Fit a pastry bag with a plain tip and fill with the batter. Pipe the batter into circles, working in a spiral motion from the center towards the outside. Sprinkle confectioner's sugar over the savoiardi, let rest for five minutes and sprinkle again.

Bake the savoiardi at 175 ºC (350 F) until lightly golden brown but still soft. Cool on a wire rack and reserve. This recipe makes 25 6 cm diameter round savoiardi cookies.

Mascarpone Cheese

500 ml (2 cups) whipping cream
1 tbsp. lemon juice


Heat cream in a double boiler, stirring often until it reaches 88 ºC (190 F). Add the lemon juice, and maintain the temperature until the cream thickens. Let cream cool for twenty minutes. Meanwhile, line a sieve with four layers of dampened cheesecloth and set it over a bowl. Transfer the mixture into the lined sieve. Do not squeeze the cheesecloth or press on its surface. Once cooled completely, cover with plastic wrap and refrigerate overnight. This recipe makes 12oz/ 340gm of mascarpone cheese

From left to rigth, savoiardi, mascarpone cheese and mascarpone cream


60 ml (1/4 cup) Marsala wine
1/4 tsp vanilla extract
50 g (3 tbsp.) sugar
1/2 tsp. lemon zest
2 egg yolks


Mix together the egg yolks, sugar, the Marsala, vanilla extract and lemon zest. Whisk together until the mixture looks smooth. Heat on a double boiler and cook, stirring constantly until it thickens. Let cool and reserve.

Vanilla Pastry Cream

1/2 teaspoon lemon zest
1 tbsp. flour 1 egg yolk
55 g (1/4 cup) sugar
175 g whole milk
1 vanilla bean


Mix together the sugar, flour, lemon zest and vanilla extract with the egg yolk and half the milk. Heat over low heat, stirring constantly to prevent the mixture from curdling. Add the remaining milk a little at a time, stirring constantly until thickened. Cool cream and reserve.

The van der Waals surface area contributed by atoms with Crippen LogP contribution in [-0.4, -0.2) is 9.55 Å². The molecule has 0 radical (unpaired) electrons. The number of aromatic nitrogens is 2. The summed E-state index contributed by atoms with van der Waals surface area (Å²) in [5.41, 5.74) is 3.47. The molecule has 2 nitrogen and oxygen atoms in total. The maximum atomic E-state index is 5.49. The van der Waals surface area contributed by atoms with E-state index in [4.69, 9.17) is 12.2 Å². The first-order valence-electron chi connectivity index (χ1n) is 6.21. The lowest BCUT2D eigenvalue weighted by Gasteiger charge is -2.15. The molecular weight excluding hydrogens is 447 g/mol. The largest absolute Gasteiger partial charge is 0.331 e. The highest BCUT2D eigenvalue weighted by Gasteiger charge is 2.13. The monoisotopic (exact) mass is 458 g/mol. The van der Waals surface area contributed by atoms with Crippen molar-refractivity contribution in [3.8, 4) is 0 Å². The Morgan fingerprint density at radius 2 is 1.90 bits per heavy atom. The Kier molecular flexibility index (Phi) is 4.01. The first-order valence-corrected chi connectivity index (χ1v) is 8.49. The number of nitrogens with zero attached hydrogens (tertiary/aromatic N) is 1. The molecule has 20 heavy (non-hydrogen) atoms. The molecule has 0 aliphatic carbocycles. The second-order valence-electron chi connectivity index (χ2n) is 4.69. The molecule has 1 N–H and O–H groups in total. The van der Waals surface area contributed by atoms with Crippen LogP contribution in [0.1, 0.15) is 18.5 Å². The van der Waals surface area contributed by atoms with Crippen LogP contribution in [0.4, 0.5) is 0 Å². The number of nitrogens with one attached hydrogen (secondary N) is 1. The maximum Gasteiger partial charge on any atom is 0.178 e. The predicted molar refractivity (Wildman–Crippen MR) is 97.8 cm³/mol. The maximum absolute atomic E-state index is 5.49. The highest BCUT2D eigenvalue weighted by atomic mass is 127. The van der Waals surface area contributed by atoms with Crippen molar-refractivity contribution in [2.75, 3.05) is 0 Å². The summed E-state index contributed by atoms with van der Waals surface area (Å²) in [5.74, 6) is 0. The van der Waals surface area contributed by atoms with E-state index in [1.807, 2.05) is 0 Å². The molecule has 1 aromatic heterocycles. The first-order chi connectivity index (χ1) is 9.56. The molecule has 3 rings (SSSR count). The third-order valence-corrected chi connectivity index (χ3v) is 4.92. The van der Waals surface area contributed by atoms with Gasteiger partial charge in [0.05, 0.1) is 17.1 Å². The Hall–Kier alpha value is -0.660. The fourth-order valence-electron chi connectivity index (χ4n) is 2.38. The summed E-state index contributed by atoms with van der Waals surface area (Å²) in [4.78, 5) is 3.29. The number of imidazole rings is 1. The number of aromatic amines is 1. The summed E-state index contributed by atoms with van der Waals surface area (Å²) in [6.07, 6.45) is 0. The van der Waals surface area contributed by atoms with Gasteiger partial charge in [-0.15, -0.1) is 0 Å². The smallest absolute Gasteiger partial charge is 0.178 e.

Whipped Cream

1/2 teaspoon vanilla extract
1 cup heavy cream
1/4 cup sugar


Combine the cream, sugar and vanilla extract in a mixing bowl. Beat with an electric hand mixer or immersion blender until the mixture holds stiff peaks. Set aside.


5 tbsp. cocoa powder
100 g sugar
100 g water

Boil water and sugar and set aside to cool. Add one tablespoon of cocoa and reserve. In a large bowl, beat the mascarpone cheese with a spoon zabaglione and pastry cream, and gently fold in the whipped cream. Set this cream mixture aside.

Dip one savoiardi in the cocoa syrup and fill the bottom of the mold. Cover with the cream mixture with a pastry bag. Repeat, finishing with cream. Level with a spatula and freeze. Remove from freezer, sprinkle with cocoa powder, unmold and serve when completely thawed.


Tiramisu: The Washington Post

Savoiardi: Cordon Bleu At Home

Mascarpone: Baking Obsession

Acknowledgements: I have to thank Silvia, my food stylist and sister and Sol, my food photographer and mom. I wouldn't have been able to get these beautiful results without them.


Chocolate Love Cake


This wonderful three textured chocolate cake will make any chocoholic fall in love. It's extremely rich, so a tiny portion is more than enough for all of you with a sweet tooth. The outer layer is so shiny I had trouble taking pictures without my camera showing up on the surface (hence the weird angle). Anyway, less talking, more baking. Here's the recipe.